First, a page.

The next box reads

Research before you buy

Purchase clothes, shoes, household items and food products that are made without child labor. Additionally, you can look for union labels and buy union-made products. If you aren’t sure about a company’s practices, ask questions. Write a letter or send an email to ask how a company sources their products.

The third box reads

Communicate with elected officials

Write to your senators or representatives about issures related to labor and employment. Whether you are interested in pay equity, the minimum wage or paid family leave, reach out to your elected officials to ask them to take action on these issues.

There is a QR code below the final box with text that reads scan here.

Moving left, the next vertical section displays a quote from an address Senator Harkin gave at the Iowa Federation of Labor 45th Annual Convention – August 16, 2001.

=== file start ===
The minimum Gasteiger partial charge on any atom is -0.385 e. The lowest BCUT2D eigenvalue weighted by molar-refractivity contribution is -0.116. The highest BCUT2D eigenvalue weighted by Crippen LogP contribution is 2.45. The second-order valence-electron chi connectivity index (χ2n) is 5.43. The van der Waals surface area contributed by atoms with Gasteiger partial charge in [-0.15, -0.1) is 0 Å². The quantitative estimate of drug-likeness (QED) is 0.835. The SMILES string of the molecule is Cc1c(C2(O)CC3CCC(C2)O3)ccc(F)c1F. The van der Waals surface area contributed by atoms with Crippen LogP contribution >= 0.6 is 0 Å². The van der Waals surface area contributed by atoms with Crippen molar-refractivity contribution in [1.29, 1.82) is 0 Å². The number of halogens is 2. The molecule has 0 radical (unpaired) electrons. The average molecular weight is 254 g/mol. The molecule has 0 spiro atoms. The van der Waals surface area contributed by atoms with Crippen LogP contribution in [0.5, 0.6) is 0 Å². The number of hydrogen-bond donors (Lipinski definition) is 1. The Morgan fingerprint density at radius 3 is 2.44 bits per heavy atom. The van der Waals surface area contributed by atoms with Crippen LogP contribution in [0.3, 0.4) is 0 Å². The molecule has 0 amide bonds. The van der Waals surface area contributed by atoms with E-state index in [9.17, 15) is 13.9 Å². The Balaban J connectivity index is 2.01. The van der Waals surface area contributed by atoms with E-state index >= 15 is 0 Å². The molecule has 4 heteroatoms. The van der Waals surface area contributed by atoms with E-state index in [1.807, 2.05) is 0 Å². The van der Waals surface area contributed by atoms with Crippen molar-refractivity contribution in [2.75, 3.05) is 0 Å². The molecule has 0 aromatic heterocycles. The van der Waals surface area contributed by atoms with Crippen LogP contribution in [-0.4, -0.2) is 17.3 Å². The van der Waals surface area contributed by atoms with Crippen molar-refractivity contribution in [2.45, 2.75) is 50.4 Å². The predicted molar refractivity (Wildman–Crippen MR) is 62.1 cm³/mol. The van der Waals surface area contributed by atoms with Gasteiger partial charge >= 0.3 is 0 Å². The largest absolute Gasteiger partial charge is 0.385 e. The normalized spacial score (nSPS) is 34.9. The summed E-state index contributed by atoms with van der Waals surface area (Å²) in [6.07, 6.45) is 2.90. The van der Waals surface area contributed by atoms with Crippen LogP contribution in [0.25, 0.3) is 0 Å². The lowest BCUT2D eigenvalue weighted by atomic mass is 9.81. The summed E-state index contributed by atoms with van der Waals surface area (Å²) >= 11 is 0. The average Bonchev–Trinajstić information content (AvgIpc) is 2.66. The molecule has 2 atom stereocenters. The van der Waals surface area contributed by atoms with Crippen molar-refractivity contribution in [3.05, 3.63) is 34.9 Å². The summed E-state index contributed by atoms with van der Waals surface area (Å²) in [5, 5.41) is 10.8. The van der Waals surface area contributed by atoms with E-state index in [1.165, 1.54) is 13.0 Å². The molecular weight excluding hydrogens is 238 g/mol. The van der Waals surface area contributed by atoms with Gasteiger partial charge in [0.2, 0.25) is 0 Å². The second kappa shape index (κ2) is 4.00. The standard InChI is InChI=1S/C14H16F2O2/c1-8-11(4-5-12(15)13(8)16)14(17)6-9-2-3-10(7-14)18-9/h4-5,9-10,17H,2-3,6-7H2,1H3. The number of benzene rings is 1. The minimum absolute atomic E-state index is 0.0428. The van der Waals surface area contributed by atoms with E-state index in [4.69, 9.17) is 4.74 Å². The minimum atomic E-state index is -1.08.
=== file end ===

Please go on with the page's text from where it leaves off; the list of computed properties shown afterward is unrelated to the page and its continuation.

The quote reads

We know, and we will always remember, the the rights American workers enjoy today weren’t just given to us. They didn’t fall from the sky. They came the old-fashioned way. Americans earned them.

Moving left is a large timeline titled Harkin’s Accomplishments.

The timeline is layed out with text in large white circles connected by green lines.

The first circle at the top is a color photo of Senator Harkin speaking at an outdoor podium in front of the United States capitol surrounded by women holding signs that say Got Equal Pay?

The caption reads

Senator Harkin championed legislation to end gender-based discrimination in the workplace and raise the minimum wage. He authored the Fair Pay Act and introduced it in every Congress since 1996. He also championed the Lilly Ledbetter Fair Play Act, enacted in 2009 to make it easier for Americans to challenge unequal pay. He supported raising the minimum wage every year that he served in Congress, authoring and championing the Minimum Wage Fairness Act, which would increase the federal minimum wage and index it to inflation.

The text in the first circle reads 1975-2014 Raising the Minimum Wage